I am grateful to Ravi Sinha for his post responding to the question of religion and politics that arises out of the brief exchange between Subhash Gatade and myself on Subhash’s post some time ago. Much has happened since the first draft of this response was written and with the advent of Narendra Modi as prime minister, ‘secularism’ too is back in public debate with renewed vigour.
Meanwhile, with Shiv Visvanathan entering the debate, flogging the long dead secularist horse, sections of the liberal and left intelligentsia seem to have gone into a tizzy. Shiv’s argument merely restates in 2014 what political analysts like Ashis Nandy had been saying at least since the mid-1980s and it does so without its nuance. The long and short of this argument is that secularism is the creed of a deracinated English-speaking, West-oriented elite which cares little about the beliefs and ways of thinking and being of the majority of their compatriots. (See also Visvanathan’s piece in Economic and Political Weekly, May 31, 2014, on ‘Narendra Modi’s Symbolic War’)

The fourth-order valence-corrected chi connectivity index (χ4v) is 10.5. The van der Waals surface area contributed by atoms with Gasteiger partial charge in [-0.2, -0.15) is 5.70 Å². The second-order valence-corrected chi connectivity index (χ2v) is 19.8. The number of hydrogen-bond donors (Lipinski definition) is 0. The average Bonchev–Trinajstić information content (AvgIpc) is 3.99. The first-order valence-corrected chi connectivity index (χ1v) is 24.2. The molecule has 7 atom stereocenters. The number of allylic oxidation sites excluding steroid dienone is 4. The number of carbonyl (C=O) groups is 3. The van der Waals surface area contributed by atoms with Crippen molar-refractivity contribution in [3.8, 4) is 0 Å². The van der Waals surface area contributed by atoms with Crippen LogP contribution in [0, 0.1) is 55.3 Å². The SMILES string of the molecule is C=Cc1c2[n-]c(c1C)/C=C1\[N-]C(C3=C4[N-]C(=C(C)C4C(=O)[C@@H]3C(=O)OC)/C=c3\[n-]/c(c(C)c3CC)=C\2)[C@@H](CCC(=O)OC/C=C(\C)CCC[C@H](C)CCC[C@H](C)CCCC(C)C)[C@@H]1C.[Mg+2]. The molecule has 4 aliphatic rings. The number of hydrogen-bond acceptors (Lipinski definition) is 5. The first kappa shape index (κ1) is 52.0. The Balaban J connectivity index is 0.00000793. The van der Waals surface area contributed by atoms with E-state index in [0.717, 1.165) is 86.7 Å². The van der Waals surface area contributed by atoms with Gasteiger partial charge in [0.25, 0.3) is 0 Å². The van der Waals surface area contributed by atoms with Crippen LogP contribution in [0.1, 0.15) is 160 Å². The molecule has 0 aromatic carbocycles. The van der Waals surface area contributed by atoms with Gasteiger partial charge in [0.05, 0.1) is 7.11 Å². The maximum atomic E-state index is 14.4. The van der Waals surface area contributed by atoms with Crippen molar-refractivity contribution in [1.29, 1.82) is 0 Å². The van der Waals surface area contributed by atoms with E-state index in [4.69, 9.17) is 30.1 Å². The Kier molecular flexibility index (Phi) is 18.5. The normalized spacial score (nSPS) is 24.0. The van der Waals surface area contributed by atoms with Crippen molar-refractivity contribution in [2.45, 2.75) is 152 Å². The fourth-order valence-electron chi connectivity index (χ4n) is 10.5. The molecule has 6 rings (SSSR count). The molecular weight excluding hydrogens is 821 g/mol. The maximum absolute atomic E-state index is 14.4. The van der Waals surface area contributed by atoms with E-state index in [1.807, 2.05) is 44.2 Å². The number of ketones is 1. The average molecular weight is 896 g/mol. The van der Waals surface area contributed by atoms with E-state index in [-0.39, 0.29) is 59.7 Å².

Somewhere between the two poles of the fast-dwindling tribe of the Leftist gung-ho secularist and the breast-beating liberal, the possibility of a serious debate dies a quiet death. The 1980s-1990s debate on secularism had raised all the important questions about secularism and its problematic practice that Shiv Visvanathan’s piece raises but which, it seems bypassed a whole generation of Leftists who either still seem to find it scandalous to relate to religion or are suddenly discovering their alienation or worse, the virtues of religiosity. Needless to say, such a rediscovery, in the face of political adversity is not likely to be anything more than instrumental use of religion.
The issues in 2014 invite us to revisit and indeed, go beyond what the earlier debate allowed for. Continue reading Religion, Modernity and Politics – Some Reflections on ‘Secularism’